Shannon Brown was acquired with Adam Morrison in the midseason deal that sent Vladimiar Radmanovic to Charlotte. The Lakers made that trade primarily made to get rid of Radmanovic's salary. Former lottery pick Morrison has yet to play as many as 10 minutes in a game as a Laker but late in the season Brown emerged as a regular member of the rotation, usurping Jordan Farmar's role to some extent. In just his second career playoff game, Brown--who has made just 30 three pointers in his regular season career--made all three of his three point shots. After the game, Bryant said of Brown, "He works extremely hard as all our players do. He's in the gym early, he's working on his shot. When I see that it makes it even easier for me to trust him in a game situation." That quote is very significant; people focus so much on whether or not Bryant trusts his teammates enough but they rarely talk about the flip side of that equation: have his teammates always put in enough work to merit being trusted? The change with the Lakers in the past couple seasons is not that Bryant suddenly had an epiphany about how to pass and how to play winning basketball; after all, he was the leading playmaker on their three championship teams from 2000-02. No, what has changed is that now the Lakers have a supporting cast of players who take their cues from Bryant in terms of work ethic and preparation, so Bryant knows that when he passes them the ball they will get the job done.
Bryant did not score in the first 10 minutes of the game because he was focusing on getting his teammates involved, racking up four assists. He did not assert himself as a scorer until the final four minutes of the second quarter, when he exploded for nine points to help the Lakers amass that huge halftime lead. After the Jazz trimmed the lead to 98-89 in the fourth quarter, Bryant hit back to back jumpers to stem the tide. After the second of those shots, Van Gundy commented, "Everyone talks about his athleticism but that is well honed balance. That doesn't just happen. He's coming off going to his left, going up in the air straight up, straight down. This is textbook stuff that requires repetition in the gym. Everyone wants to play in the game. Who wants to prepare to win the game before the game is played? That is Kobe Bryant." The impact of being around Kobe Bryant and observing how he prepares is very evident both in the way that so many of his Team USA teammates have performed this season for their NBA squads and also in the way that so many Laker players have refined their games since joining the team, as noted above.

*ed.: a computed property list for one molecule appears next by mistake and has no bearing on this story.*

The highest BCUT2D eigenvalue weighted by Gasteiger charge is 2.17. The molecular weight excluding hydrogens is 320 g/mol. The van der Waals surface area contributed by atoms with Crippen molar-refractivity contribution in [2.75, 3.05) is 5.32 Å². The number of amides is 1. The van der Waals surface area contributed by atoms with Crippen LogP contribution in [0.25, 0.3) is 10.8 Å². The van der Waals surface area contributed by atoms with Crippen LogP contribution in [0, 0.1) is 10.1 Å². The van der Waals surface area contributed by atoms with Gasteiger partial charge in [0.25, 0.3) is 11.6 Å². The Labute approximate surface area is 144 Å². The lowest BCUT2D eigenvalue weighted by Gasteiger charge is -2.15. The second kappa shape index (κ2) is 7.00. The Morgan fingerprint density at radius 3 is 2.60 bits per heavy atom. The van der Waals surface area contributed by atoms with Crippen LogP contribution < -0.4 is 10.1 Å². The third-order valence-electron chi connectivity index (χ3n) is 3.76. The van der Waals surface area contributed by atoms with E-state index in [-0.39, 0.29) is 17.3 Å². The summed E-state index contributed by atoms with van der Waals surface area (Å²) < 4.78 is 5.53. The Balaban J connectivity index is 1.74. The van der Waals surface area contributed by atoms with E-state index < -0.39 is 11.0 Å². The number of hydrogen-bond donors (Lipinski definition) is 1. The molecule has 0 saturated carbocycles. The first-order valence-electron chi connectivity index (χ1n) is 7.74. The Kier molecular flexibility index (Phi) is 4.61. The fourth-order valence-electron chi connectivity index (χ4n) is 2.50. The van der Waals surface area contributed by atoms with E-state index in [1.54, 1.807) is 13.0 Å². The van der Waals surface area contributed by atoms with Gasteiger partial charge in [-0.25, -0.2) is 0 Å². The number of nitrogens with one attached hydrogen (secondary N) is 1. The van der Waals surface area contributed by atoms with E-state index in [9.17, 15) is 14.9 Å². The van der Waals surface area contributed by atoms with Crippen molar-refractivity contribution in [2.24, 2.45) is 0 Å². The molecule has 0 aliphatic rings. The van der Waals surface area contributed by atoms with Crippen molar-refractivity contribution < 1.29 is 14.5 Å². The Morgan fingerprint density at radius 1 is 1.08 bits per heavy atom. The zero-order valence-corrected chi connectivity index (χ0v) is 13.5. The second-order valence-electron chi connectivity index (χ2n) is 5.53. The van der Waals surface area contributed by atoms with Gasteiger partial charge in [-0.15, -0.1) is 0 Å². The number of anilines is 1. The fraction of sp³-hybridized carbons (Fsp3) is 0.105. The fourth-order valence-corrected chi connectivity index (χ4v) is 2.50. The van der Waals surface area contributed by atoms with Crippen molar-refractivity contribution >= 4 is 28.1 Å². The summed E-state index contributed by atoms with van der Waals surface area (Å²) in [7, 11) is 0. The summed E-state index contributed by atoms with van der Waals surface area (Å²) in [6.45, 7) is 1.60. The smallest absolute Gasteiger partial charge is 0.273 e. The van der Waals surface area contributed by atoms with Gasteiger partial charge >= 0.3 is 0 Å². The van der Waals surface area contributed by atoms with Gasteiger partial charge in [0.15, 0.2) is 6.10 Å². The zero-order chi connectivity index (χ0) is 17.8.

Although Bryant and the Lakers performed at a very high level offensively for most of the game, their defense was much less consistent; although they held Utah to a low shooting percentage (.391), they committed too many fouls and this enabled the Jazz to score a lot of points from the free throw line with the clock stopped (the Jazz also committed too many fouls). The Lakers had no answer for Carlos Boozer, who had a game-high 27 points on 11-16 shooting, nor did they do a good job of containing Deron Williams, who scored 16 points and dished off a playoff career-high 17 assists; Williams only shot 4-14 from the field but several of his misses were "unforced errors" (to use tennis vernacular) as opposed to being the result of great defense. It is highly unlikely that the Jazz will win this series and entirely possible that they will get swept but the way that the Lakers got pounded on the boards and surrendered a large portion of their lead was eerily reminiscent of the way that they folded at crucial moments during last year's NBA Finals. The Lakers vowed to be tougher and more focused this season but even though they played well enough to win 65 games that success had more to do with their efficient offense--and Bryant's individual brilliance bailing them out in some games that could have gone either way--than with them becoming better defensively or tougher in general. Bryant understands this as well as anyone and he recently lamented that the team does not have enough guys who are mean and angry, saying that he and veteran point guard Derek Fisher constantly have to set the tone in that regard. Van Gundy joked that Bryant has enough anger for the whole team but the reality is that we will not really know if that is the case unless/until the Lakers get back to the Finals and prove that they can beat a tough, defensive minded team like Cleveland.
posted by David Friedman @ 6:54 AM